Maryland Department of Human Resources, and Ruth Massinga,secretary, Appellants, v. Department of Health and Human Services, and Margaretheckler, Secretary, Appellees, 762 F.2d 406 (4th Cir. 1985)

Annotate this Case
US Court of Appeals for the Fourth Circuit - 762 F.2d 406 (4th Cir. 1985)

Argued March 4, 1985. Decided May 23, 1985

Ralph S. Tyler, Asst. Atty. Gen., Baltimore, Md. (Stephen H. Sachs, Atty. Gen., Baltimore, Md., on brief), for appellants.

Donna Helen Triptow, Asst. U.S. Atty., Baltimore, Md. (J. Frederick Motz, U.S. Atty., Baltimore, Md., Beverly Dennis, III, Regional Atty., James C. Newman, Supervisory Asst. Regional Atty., Charlotte Hardnett, Asst. Regional Atty., Philadelphia, Pa., on brief), for appellees.

Before WINTER, Chief Judge, and SPROUSE and WILKINSON, Circuit Judges.


The State of Maryland, acting through its appropriate department and officers, seeks to require the federal government to bear the entire cost of Maryland's conceded errors in making payments out of federal funds to ineligible recipients and payments in incorrect amounts under the Aid to Families with Dependent Children (AFDC) program, 42 U.S.C. § 601 et seq. Recovery is sought in the amount of $124,417 for the period March 17, 1977 to March 31, 1979. Adopting the recommendation of a magistrate, the district court denied relief. Maryland appeals and we affirm.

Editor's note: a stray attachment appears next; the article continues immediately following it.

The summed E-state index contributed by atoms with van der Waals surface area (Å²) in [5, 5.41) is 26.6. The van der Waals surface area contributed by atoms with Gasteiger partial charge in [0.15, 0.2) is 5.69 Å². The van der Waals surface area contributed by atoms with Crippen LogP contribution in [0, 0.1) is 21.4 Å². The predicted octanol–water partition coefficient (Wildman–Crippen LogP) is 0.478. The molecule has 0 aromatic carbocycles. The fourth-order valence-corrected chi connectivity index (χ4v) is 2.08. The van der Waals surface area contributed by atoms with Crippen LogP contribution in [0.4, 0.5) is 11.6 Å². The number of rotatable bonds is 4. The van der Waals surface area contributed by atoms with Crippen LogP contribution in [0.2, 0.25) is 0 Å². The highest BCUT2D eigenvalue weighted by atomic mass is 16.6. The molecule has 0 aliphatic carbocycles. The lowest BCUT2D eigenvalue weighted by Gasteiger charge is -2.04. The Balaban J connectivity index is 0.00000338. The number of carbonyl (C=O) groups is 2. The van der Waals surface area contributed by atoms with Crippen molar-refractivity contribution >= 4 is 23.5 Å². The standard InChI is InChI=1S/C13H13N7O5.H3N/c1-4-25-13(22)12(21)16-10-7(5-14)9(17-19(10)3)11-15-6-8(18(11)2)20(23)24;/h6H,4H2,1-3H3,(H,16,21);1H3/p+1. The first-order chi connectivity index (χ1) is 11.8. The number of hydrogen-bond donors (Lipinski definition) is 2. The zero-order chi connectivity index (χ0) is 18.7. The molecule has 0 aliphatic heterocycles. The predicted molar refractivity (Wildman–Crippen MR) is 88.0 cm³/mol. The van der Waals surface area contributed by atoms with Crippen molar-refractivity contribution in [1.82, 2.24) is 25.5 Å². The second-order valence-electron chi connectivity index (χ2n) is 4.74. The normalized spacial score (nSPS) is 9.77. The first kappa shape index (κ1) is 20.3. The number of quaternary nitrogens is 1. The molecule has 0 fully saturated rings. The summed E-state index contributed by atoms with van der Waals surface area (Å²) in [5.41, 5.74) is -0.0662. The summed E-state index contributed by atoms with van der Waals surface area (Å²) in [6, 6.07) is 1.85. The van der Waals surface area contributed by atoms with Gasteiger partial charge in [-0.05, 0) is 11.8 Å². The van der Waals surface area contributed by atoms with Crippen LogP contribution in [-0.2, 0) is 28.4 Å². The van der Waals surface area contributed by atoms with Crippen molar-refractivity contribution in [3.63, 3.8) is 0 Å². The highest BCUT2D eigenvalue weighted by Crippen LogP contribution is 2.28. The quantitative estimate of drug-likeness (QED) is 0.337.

AFDC is a joint federal-state program under the Social Security Act, and participating states, whose programs are approved by the Department of Health and Human Services (HHS), receive federal funds to help finance their programs. 42 U.S.C. § 603(a). Federal funds are paid quarterly in advance in the amount of the federal share of the program's estimated costs, reduced or increased by any sum by which the estimated amount of any prior quarter was less or more than the amount which should have been paid to the state for that quarter. 42 U.S.C. § 603(b).